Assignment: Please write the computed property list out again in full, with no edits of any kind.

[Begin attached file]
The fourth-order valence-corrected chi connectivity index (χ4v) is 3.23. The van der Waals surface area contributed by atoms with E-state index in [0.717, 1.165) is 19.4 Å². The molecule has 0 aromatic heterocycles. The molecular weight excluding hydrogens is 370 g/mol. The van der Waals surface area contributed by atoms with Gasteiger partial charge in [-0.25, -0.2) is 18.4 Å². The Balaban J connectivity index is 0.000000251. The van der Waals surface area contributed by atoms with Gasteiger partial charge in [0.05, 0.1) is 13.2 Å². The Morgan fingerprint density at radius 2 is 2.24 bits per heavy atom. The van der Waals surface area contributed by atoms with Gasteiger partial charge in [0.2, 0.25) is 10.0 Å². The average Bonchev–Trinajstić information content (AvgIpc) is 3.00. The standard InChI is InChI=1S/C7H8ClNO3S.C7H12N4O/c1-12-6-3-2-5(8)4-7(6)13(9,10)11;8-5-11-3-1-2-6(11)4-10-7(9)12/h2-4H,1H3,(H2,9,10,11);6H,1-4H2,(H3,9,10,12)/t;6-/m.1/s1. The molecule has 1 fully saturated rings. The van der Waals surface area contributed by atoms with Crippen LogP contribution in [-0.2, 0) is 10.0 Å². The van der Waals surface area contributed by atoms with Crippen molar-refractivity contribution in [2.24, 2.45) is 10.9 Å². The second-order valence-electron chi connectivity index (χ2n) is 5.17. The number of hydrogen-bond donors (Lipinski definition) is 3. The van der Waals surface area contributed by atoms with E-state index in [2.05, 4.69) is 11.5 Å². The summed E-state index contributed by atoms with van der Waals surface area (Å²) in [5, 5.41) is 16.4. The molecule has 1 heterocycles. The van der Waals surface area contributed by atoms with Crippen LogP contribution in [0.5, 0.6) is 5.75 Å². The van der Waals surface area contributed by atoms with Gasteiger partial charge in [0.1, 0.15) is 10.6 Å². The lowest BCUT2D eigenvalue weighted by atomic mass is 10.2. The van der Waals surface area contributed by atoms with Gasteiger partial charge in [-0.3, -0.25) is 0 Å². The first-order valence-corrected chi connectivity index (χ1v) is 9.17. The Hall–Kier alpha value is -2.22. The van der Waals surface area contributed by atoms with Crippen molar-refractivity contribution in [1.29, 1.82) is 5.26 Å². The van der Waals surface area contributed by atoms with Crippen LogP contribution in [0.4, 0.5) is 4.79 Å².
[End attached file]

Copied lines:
The fourth-order valence-corrected chi connectivity index (χ4v) is 3.23. The van der Waals surface area contributed by atoms with E-state index in [0.717, 1.165) is 19.4 Å². The molecule has 0 aromatic heterocycles. The molecular weight excluding hydrogens is 370 g/mol. The van der Waals surface area contributed by atoms with Gasteiger partial charge in [-0.25, -0.2) is 18.4 Å². The Balaban J connectivity index is 0.000000251. The van der Waals surface area contributed by atoms with Gasteiger partial charge in [0.05, 0.1) is 13.2 Å². The Morgan fingerprint density at radius 2 is 2.24 bits per heavy atom. The van der Waals surface area contributed by atoms with Gasteiger partial charge in [0.2, 0.25) is 10.0 Å². The average Bonchev–Trinajstić information content (AvgIpc) is 3.00. The standard InChI is InChI=1S/C7H8ClNO3S.C7H12N4O/c1-12-6-3-2-5(8)4-7(6)13(9,10)11;8-5-11-3-1-2-6(11)4-10-7(9)12/h2-4H,1H3,(H2,9,10,11);6H,1-4H2,(H3,9,10,12)/t;6-/m.1/s1. The molecule has 1 fully saturated rings. The van der Waals surface area contributed by atoms with Crippen LogP contribution in [-0.2, 0) is 10.0 Å². The van der Waals surface area contributed by atoms with Crippen molar-refractivity contribution in [2.24, 2.45) is 10.9 Å². The second-order valence-electron chi connectivity index (χ2n) is 5.17. The number of hydrogen-bond donors (Lipinski definition) is 3. The van der Waals surface area contributed by atoms with E-state index in [2.05, 4.69) is 11.5 Å². The summed E-state index contributed by atoms with van der Waals surface area (Å²) in [5, 5.41) is 16.4. The molecule has 1 heterocycles. The van der Waals surface area contributed by atoms with Crippen LogP contribution in [0.5, 0.6) is 5.75 Å². The van der Waals surface area contributed by atoms with Gasteiger partial charge in [0.1, 0.15) is 10.6 Å². The lowest BCUT2D eigenvalue weighted by atomic mass is 10.2. The van der Waals surface area contributed by atoms with Gasteiger partial charge in [-0.3, -0.25) is 0 Å². The first-order valence-corrected chi connectivity index (χ1v) is 9.17. The Hall–Kier alpha value is -2.22. The van der Waals surface area contributed by atoms with Crippen molar-refractivity contribution in [1.29, 1.82) is 5.26 Å². The van der Waals surface area contributed by atoms with Crippen LogP contribution in [0.4, 0.5) is 4.79 Å².